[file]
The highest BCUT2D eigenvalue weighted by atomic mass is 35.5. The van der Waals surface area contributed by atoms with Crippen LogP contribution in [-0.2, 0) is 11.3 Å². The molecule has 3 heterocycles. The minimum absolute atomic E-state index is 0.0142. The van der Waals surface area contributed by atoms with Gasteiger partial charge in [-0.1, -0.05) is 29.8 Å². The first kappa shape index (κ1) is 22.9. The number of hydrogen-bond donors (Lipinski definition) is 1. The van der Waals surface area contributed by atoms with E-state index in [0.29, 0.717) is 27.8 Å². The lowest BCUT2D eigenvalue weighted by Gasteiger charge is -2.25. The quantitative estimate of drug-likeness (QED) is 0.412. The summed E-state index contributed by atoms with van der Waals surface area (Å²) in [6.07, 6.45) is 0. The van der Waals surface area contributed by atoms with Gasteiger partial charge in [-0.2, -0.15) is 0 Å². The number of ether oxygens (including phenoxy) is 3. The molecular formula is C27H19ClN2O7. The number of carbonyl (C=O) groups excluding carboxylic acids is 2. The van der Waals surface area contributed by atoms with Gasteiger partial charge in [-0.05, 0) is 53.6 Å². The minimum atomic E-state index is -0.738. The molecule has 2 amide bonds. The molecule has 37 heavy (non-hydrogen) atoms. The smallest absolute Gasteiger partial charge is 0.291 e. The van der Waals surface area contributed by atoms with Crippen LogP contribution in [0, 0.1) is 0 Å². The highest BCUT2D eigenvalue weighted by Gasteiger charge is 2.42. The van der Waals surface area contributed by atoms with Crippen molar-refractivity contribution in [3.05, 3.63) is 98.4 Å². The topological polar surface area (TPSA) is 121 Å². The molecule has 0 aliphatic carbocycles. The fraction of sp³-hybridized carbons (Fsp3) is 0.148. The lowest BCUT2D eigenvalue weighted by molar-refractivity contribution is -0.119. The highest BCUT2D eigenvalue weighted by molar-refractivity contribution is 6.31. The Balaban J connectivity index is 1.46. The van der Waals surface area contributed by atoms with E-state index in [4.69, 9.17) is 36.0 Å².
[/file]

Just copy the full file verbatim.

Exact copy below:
The highest BCUT2D eigenvalue weighted by atomic mass is 35.5. The van der Waals surface area contributed by atoms with Crippen LogP contribution in [-0.2, 0) is 11.3 Å². The molecule has 3 heterocycles. The minimum absolute atomic E-state index is 0.0142. The van der Waals surface area contributed by atoms with Gasteiger partial charge in [-0.1, -0.05) is 29.8 Å². The first kappa shape index (κ1) is 22.9. The number of hydrogen-bond donors (Lipinski definition) is 1. The van der Waals surface area contributed by atoms with E-state index in [0.29, 0.717) is 27.8 Å². The lowest BCUT2D eigenvalue weighted by Gasteiger charge is -2.25. The quantitative estimate of drug-likeness (QED) is 0.412. The summed E-state index contributed by atoms with van der Waals surface area (Å²) in [6.07, 6.45) is 0. The van der Waals surface area contributed by atoms with Gasteiger partial charge in [-0.2, -0.15) is 0 Å². The number of ether oxygens (including phenoxy) is 3. The molecular formula is C27H19ClN2O7. The number of carbonyl (C=O) groups excluding carboxylic acids is 2. The van der Waals surface area contributed by atoms with Gasteiger partial charge in [-0.05, 0) is 53.6 Å². The minimum atomic E-state index is -0.738. The molecule has 2 amide bonds. The molecule has 37 heavy (non-hydrogen) atoms. The smallest absolute Gasteiger partial charge is 0.291 e. The van der Waals surface area contributed by atoms with Crippen LogP contribution in [0, 0.1) is 0 Å². The highest BCUT2D eigenvalue weighted by Gasteiger charge is 2.42. The van der Waals surface area contributed by atoms with Crippen molar-refractivity contribution in [3.05, 3.63) is 98.4 Å². The topological polar surface area (TPSA) is 121 Å². The molecule has 0 aliphatic carbocycles. The fraction of sp³-hybridized carbons (Fsp3) is 0.148. The lowest BCUT2D eigenvalue weighted by molar-refractivity contribution is -0.119. The highest BCUT2D eigenvalue weighted by molar-refractivity contribution is 6.31. The Balaban J connectivity index is 1.46. The van der Waals surface area contributed by atoms with E-state index in [4.69, 9.17) is 36.0 Å².